High Noon

translated by Ming Di and Jennifer Stern

An aging woman is pushing
a baby stroller
through a park of sun and dust.
Some dolls sit upright in the stroller.

Children free themselves from their parents’ hands
and run closer from across the park.
The woman walks gently
and the dolls are silent,
but strangely the children can hear
high noon crying.
They stumble and follow the stroller,
looking back and forth from the dolls
to the woman who’s pushing them.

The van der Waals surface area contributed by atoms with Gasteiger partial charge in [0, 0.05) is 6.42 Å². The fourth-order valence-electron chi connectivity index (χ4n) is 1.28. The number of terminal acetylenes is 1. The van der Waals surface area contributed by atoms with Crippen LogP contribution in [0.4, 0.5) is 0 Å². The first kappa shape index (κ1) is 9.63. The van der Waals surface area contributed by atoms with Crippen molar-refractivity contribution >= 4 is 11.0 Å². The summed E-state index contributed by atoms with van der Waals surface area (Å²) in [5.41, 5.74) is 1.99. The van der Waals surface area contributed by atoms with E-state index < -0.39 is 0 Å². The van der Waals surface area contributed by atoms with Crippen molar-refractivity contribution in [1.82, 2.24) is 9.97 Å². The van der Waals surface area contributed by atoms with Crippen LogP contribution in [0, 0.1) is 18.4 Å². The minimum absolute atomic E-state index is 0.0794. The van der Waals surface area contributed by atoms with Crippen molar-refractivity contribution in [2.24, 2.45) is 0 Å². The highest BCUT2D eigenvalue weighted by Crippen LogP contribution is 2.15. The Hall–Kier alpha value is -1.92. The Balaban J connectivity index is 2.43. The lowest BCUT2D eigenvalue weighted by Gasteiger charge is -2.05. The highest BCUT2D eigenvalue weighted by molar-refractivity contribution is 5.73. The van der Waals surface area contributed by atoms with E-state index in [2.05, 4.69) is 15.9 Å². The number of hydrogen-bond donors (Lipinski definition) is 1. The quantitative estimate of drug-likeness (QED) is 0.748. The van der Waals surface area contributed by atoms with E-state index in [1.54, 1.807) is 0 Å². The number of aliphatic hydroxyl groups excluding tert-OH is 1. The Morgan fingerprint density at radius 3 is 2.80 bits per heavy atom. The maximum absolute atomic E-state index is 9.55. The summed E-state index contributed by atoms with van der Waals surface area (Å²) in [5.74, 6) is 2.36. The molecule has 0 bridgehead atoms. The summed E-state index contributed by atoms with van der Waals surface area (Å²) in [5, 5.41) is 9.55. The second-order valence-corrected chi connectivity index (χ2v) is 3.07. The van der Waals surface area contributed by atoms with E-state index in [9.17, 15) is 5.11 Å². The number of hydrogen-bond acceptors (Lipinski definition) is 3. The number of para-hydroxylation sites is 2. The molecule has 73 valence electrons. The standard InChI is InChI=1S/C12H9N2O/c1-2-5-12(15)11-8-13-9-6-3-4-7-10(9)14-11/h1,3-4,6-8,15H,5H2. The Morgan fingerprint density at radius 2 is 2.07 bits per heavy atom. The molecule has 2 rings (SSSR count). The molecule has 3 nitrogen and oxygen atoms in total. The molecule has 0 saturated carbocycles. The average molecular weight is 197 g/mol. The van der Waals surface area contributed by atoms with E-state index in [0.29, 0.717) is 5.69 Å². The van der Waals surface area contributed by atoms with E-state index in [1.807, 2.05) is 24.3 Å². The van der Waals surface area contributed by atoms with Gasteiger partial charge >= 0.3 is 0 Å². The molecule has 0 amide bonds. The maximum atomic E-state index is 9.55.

The parents are watching the parade
from a distance;
they call their children’s names
but their voices are lost
between the sun and dust.

The woman walks
calmly, her pace is steady.
No one knows
who she is
or where she’s heading.


More by Liu Xia

A Landscape

translated by Ming Di and Jennifer Stern

One person’s landscape
is monotonous and desolate
in the eyes of passersby,
like a forgotten word in the ocean of a dictionary,
an incomplete image in a broken lens.

With my eyes closed, I learn how to paint
by myself and in solidarity with you in my soul,
brighter with every stroke.

A blind person’s landscape,
as it’s of one heart and mind,
is unfettered, unrestrained.

Even when imprisoned
you can reach
the Wailing Wall in Jerusalem.